A Smart What? The Tech Predictions for 2017 Series: Internet of Things

Welcome to 2017 and the next installment in our series on tech predictions for the year. You may have heard about the recent Consumer Electronics Show in Las Vegas. The CES is one of the largest events showcasing the latest gadgets and advancements that will soon become available to the public. It’s become the first glance at the latest in Internet of Things. IoT is better known as all of the smart devices that are making your environment more connected to your phone or tablet. These items are growing in popularity, and items such as the Google Home Voice Command Device have even made the news. IoT are fun and advanced items, but are they for you?

Lately it seems that everything that possibly can be, is becoming connected to the internet. The list of connected items is extensive, and range from speakers and thermostats to light bulbs and door locks. All of these components can be used individually, but ultimately developers are aiming for single brands to produce a family of products which integrate seamlessly together which are as easy to use as stating a simple command. A complete smart home is becoming obtainable to individuals without an extensive technical background and at reasonable costs.


Smart devices are connected to their controlling device using either a Bluetooth or Wi-Fi signal. Once the device is connected, it can be set up. The advantage of smart home items over conventional items is their ability to be programmed and controlled remotely. Ultimately these devices are designed to learn. They can recognize patterns and learn to turn on the lights before you arrive home from work. They can alert users to unusual activity. Having the ability to remotely access your devices from anywhere ensures you can make sure your front door is locked and the AC off even after boarding a flight on vacation.

For all of their benefits, there are a number of drawbacks. Perhaps the most obvious is a losing a connection. This could result in the inability to turn on the lights to attempt to restart your internet router. Also different brands use different variants of signals to connect to their hubs which requires you to download multiple apps to your phone. Many of the new voice control hubs are only compatible with certain items, or need additional apps or add-ons in order to function. If you are brand-loyal, this isn’t a problem, but since not every company sells every product, picking and choosing can involve researching compatibility.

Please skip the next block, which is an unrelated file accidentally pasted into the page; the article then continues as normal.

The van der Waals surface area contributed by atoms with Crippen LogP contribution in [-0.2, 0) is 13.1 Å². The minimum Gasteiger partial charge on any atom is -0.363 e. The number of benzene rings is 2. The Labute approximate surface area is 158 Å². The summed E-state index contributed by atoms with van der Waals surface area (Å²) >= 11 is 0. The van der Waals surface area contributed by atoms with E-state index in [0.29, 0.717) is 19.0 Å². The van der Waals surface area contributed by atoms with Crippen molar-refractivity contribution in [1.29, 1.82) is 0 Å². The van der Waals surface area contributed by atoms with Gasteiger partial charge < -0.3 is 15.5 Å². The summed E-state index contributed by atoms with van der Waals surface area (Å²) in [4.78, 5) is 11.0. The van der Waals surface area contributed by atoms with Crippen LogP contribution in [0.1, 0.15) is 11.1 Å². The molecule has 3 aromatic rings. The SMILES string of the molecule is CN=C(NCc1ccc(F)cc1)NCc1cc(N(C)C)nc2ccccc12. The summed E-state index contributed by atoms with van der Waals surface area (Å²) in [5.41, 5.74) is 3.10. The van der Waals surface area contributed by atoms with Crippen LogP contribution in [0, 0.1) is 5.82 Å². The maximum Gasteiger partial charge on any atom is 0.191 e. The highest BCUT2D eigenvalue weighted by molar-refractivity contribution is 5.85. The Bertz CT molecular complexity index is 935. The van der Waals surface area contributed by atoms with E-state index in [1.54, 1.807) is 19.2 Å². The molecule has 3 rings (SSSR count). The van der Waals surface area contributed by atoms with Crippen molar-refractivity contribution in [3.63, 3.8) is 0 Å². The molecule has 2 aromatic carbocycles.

Perhaps the biggest concern, and certainly the one most in the news, is security and hacking. Concerns of the security of certain home routers was highlighted towards the end of 2016, as well. Hacking of IoT items can take a number of forms from theft of computing power, to user information and data. Unauthorized controlling of devices such as Wi-Fi enabled door locks and connected cars can leave users quite vulnerable to cyberattacks that result in physical theft. Most items that use voice control are “listening” at all times for key words to their activation; it is not a leap that they can be used to record conversations or be used by a third party to listen in on activity nearby.

These can be concerns, but shouldn’t put you off of smart devices. Not only are companies tightening their security measures, but there are a few simple steps you can take to ensure that your smart devices enhance your life, rather than causing more headaches.

Most of these units come with a short, generic password or code to allow access to your app or Bluetooth. In many cases people don’t change these codes, presenting a security weakness. The solution here is simple: change the device’s passcode immediately, and use a secure password protocol to keep the code safe. Make sure to use strong passcodes using random strings of characters rather than actual words, which are far easier for hackers to discover.  Consider using a secure online password manager, possibly one that can generate a secure code for you. Do not write down your password. Make sure that your phone or tablet is secure and never leave them unlocked when not in use, allowing anyone to access a control app as the user and make any changes they wish.


Secondly, be sure to update the software and firmware of your device. Some may update automatically, but others need an outside command to download and install these programs. Check the company website for your device. They should have information about what updates are available, how to install them, and any other security information and support you may need. The 2017 Consumer Electronic Show introduced a new solution, the security router. This piece of hardware is designed to identify what is connected to its network and monitor usage. If any item is identified as being compromised, the router can quarantine the device without affecting any others. We expect to see these new routers in stores in the spring.

As the Internet of Things continues to grow, and the list of smart devices continue to expand, what can the average consumer expect? Routers are going to become more multipurpose, serving as Wi-Fi provider, control hub, and security system. Device security will improve as these issues are brought to the spotlight. We expect more integrated devices, and even things not historically computerized. At this year’s CES alone, companies are highlighting such household essentials as beds, mirrors, and even hairbrushes; wearable items will also be expanding beyond the watch to rings, shirts, and even shoes. As long as you know the risks and benefits, you can enjoy whichever of these items will enrich your life without fear.

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